Oat milk is the latest Scandinavian trend that has made its way over to our shores. In the '90s, Swedish scientist Richard Oste was researching sustainable food suitable for those who have lactose intolerance and ended up inventing oat milk.
This nutritious dairy alternative is packed full of minerals and vitamins, as well as calcium and iron. It's a dairy-free, soy-free, nut-free, vegan, and often gluten-free way to still enjoy something in your coffee or cereal.
There can be any number of reasons to choose to drink non-dairy milk. However, just because a kind of milk is vegan, does not necessarily mean that it's good for you or the environment.
Almond milk and cashew milk is obviously off-limits for those with nut allergies. However, they also need huge amounts of water and produce tons of waste. The carbon footprint of coconut milk means that it's not necessarily sustainable. As 94% of the US soy crop is GMO, this means that soy milk can also cause active harm to the environment.
Many kinds of store-bought milk also include additives, such as sugar, guar gum, or carrageenan.
Alongside being great for people who cannot or choose not to have dairy, oat milk contains many beneficial properties.
Oats themselves have a particularly high amount of protein, dietary fiber, and unsaturated fatty acids. They contain 10 minerals, 15 different vitamins, and are also a reliable source of calcium and iron. One serving can give you 2 grams of fiber, and one cup of oat milk has around 25 percent of your recommended Vitamin D.
One thing to note when making oat milk: In order to enjoy the nutritional benefits of oat milk, you should soak your oats the day before you use them. This removes phytic acid, which can sometimes limit how well your body takes in iron, zinc, and calcium.
All you need to do is fully submerge your oats in cold water, and then carefully strain them before using.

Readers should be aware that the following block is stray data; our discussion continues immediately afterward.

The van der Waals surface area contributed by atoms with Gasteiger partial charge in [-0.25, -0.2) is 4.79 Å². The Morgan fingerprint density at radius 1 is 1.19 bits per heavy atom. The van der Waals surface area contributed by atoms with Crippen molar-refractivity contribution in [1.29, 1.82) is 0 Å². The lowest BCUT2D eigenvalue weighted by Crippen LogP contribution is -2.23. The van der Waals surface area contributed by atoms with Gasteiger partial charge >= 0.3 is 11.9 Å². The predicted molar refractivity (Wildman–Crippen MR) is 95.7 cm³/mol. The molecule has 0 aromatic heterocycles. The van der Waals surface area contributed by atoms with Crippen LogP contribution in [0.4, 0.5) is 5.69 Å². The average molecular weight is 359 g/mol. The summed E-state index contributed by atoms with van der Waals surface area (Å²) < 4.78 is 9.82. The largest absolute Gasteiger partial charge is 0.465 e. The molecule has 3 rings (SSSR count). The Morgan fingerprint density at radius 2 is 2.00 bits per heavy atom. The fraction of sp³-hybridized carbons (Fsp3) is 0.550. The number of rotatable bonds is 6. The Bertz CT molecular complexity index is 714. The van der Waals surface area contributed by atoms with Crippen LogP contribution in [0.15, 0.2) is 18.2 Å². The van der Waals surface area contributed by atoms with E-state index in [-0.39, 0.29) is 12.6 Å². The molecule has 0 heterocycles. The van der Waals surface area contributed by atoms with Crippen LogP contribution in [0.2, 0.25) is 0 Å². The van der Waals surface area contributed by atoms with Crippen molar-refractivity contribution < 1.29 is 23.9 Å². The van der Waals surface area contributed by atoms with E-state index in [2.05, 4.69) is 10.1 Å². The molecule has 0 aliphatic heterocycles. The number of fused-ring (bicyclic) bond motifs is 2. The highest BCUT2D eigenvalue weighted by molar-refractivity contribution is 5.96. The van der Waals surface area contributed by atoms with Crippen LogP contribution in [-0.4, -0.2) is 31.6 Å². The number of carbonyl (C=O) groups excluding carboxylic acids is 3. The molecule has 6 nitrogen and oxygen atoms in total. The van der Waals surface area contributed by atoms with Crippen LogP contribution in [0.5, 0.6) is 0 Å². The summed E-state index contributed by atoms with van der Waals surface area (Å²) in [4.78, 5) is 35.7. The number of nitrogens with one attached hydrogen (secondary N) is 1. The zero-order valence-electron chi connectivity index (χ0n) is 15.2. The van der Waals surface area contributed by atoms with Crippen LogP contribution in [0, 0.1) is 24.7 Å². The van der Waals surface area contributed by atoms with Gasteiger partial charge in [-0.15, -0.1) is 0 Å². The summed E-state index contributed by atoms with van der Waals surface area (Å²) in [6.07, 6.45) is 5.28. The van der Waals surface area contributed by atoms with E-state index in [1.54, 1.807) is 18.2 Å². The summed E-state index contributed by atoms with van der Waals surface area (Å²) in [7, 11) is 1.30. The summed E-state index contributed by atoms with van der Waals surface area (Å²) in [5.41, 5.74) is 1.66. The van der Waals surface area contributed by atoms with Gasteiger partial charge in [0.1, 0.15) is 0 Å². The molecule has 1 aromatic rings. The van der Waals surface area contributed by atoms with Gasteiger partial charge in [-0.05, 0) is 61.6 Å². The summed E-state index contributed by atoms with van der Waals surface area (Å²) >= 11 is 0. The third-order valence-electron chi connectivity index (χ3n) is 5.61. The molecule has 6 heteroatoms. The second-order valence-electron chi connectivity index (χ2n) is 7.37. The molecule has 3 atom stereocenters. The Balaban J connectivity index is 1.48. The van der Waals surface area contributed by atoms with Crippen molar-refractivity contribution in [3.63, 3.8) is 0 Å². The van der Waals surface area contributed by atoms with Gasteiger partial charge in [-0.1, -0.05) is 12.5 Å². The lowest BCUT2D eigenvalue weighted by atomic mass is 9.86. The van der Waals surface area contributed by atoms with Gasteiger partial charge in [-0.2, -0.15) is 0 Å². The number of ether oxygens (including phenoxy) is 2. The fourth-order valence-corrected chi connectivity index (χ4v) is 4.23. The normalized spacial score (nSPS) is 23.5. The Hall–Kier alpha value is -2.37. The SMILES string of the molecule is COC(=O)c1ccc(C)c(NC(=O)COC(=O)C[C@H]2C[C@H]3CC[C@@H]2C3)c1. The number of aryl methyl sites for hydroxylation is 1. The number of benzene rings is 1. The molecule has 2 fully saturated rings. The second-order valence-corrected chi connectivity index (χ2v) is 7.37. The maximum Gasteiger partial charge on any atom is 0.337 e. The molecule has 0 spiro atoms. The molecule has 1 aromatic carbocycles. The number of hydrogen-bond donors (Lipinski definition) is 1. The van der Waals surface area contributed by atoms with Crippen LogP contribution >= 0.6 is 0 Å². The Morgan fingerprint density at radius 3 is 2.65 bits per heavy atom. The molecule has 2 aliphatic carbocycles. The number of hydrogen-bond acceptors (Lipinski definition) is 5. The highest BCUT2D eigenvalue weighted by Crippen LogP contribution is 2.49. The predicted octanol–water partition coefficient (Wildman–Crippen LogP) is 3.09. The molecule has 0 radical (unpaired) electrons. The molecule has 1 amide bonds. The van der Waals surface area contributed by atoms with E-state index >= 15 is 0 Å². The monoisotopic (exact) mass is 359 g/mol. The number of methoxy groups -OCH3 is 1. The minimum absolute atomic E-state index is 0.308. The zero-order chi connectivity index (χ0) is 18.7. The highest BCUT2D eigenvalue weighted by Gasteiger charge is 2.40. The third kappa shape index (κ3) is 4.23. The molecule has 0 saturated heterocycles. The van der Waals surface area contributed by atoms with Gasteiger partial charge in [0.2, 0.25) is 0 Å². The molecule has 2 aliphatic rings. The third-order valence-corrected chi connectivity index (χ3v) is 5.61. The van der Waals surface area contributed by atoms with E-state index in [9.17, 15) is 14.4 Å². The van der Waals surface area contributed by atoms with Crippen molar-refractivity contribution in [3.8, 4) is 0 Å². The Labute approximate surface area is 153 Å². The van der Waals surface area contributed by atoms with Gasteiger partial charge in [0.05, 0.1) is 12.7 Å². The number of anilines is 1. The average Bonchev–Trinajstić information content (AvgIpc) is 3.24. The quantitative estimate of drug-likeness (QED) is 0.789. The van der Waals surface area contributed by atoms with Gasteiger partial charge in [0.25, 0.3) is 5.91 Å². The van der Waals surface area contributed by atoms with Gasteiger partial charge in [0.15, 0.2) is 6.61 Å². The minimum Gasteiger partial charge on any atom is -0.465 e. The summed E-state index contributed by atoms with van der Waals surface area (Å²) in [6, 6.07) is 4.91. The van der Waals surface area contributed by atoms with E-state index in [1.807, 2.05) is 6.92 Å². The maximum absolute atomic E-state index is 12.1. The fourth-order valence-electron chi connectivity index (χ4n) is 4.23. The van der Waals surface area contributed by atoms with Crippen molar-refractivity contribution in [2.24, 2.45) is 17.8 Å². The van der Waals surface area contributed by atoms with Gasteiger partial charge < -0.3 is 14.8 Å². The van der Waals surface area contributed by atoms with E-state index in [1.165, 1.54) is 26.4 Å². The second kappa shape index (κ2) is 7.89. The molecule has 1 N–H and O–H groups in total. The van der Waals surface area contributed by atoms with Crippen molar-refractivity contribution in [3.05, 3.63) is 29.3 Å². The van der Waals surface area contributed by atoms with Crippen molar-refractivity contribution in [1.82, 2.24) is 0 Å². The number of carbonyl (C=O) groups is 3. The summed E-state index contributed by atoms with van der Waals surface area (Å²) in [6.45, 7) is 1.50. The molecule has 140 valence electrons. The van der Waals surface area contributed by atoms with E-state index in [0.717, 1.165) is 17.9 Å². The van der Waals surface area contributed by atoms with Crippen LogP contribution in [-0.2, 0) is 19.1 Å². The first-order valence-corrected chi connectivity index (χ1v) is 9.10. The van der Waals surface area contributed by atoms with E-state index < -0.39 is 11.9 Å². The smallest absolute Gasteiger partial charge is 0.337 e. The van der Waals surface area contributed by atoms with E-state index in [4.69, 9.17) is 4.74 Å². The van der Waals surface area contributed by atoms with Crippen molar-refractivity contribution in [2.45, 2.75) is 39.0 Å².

The short answer: almost everything you'd use regular milk for.
Oat milk can be used as a substitute for dairy milk in almost all cases. It has a texture similar to low-fat cow's Oat milk works well as a substitute in many different recipes.
You might think of it like a low-fat cow’s milk, so if you want really creamy milk, this isn’t for you. It wouldn’t make the best pudding or whipped cream, but you could use it in sweet and savory dishes.
While making oat milk is incredibly easy, it's helpful to make sure you have the right tools on hand to save you time. All told, this recipe should take you about five minutes to make.
You'll need a blender of some kind - any kind is fine, as you're not trying to blend the oats incredibly smoothly. You'll also need a fine sieve (or a cheesecloth, or a nut milk bag), a large bowl, a smaller bowl, and a measuring spoon or cup.
When it comes to making the oat milk, there are only really two vital ingredients: oats, and water.
To make between three and four cups of oat milk, you will need:
The amount of water you use is going to depend on how thick you like your milk to be, and you may want to experiment with this a little bit.
If you are trying to make sweetened milk, then you might also want to add some pure maple syrup or liquid sweetener, or some spices. However, these can always be added in afterward.
If you find that your milk isn't quite as clear as you'd like, you may want to repeat steps three and four several times. This isn't essential but can improve the taste of your oat milk. Then simply store in the fridge in a container. Typically this milk will keep for up to 5 days.
Homemade oat milk may not contain quite as many nutrients as store-bought alternatives, as these are often enriched with vitamins and nutrients. However, particularly if you've made unsweetened oat milk, it's completely safe for babies and children.
However, it's important to note that oat milk is not a suitable substitute for breast milk or dairy milk for children, as it does not contain the same level of nutrients. Be sure to speak to your pediatrician before replacing dairy milk with milk alternatives.
Homemade oat milk is a quick and inexpensive way to enjoy a plant-based milk alternative.
Oat milk is dairy free, lactose-free, GMO-free, and nut free. If made from gluten-free oats, it is also suitable for those with gluten intolerance.
Oats contain a huge variety of vitamins and nutrients, while also being a sustainable source of milk producing.
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